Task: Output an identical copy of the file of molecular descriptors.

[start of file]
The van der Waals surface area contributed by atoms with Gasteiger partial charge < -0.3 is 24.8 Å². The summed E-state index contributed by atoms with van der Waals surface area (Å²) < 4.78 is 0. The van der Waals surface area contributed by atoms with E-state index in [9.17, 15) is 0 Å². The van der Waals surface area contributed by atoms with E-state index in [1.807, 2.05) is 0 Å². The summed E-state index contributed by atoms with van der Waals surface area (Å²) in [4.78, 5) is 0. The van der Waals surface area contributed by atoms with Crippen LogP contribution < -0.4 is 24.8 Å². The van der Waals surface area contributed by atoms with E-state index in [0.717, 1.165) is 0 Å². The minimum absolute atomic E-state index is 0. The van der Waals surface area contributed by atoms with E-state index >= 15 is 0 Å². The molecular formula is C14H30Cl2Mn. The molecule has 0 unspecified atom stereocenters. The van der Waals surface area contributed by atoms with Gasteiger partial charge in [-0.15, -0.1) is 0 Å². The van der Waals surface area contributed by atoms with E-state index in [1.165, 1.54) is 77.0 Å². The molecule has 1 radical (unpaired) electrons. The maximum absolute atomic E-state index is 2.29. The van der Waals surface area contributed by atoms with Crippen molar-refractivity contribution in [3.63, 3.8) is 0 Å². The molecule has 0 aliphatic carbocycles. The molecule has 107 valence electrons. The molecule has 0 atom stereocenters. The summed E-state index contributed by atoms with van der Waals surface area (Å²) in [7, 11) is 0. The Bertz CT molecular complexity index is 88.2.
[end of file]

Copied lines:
The van der Waals surface area contributed by atoms with Gasteiger partial charge < -0.3 is 24.8 Å². The summed E-state index contributed by atoms with van der Waals surface area (Å²) < 4.78 is 0. The van der Waals surface area contributed by atoms with E-state index in [9.17, 15) is 0 Å². The van der Waals surface area contributed by atoms with E-state index in [1.807, 2.05) is 0 Å². The summed E-state index contributed by atoms with van der Waals surface area (Å²) in [4.78, 5) is 0. The van der Waals surface area contributed by atoms with Crippen LogP contribution < -0.4 is 24.8 Å². The van der Waals surface area contributed by atoms with E-state index in [0.717, 1.165) is 0 Å². The minimum absolute atomic E-state index is 0. The van der Waals surface area contributed by atoms with E-state index >= 15 is 0 Å². The molecular formula is C14H30Cl2Mn. The molecule has 0 unspecified atom stereocenters. The van der Waals surface area contributed by atoms with Gasteiger partial charge in [-0.15, -0.1) is 0 Å². The van der Waals surface area contributed by atoms with E-state index in [1.165, 1.54) is 77.0 Å². The molecule has 1 radical (unpaired) electrons. The maximum absolute atomic E-state index is 2.29. The van der Waals surface area contributed by atoms with Crippen molar-refractivity contribution in [3.63, 3.8) is 0 Å². The molecule has 0 aliphatic carbocycles. The molecule has 107 valence electrons. The molecule has 0 atom stereocenters. The summed E-state index contributed by atoms with van der Waals surface area (Å²) in [7, 11) is 0. The Bertz CT molecular complexity index is 88.2.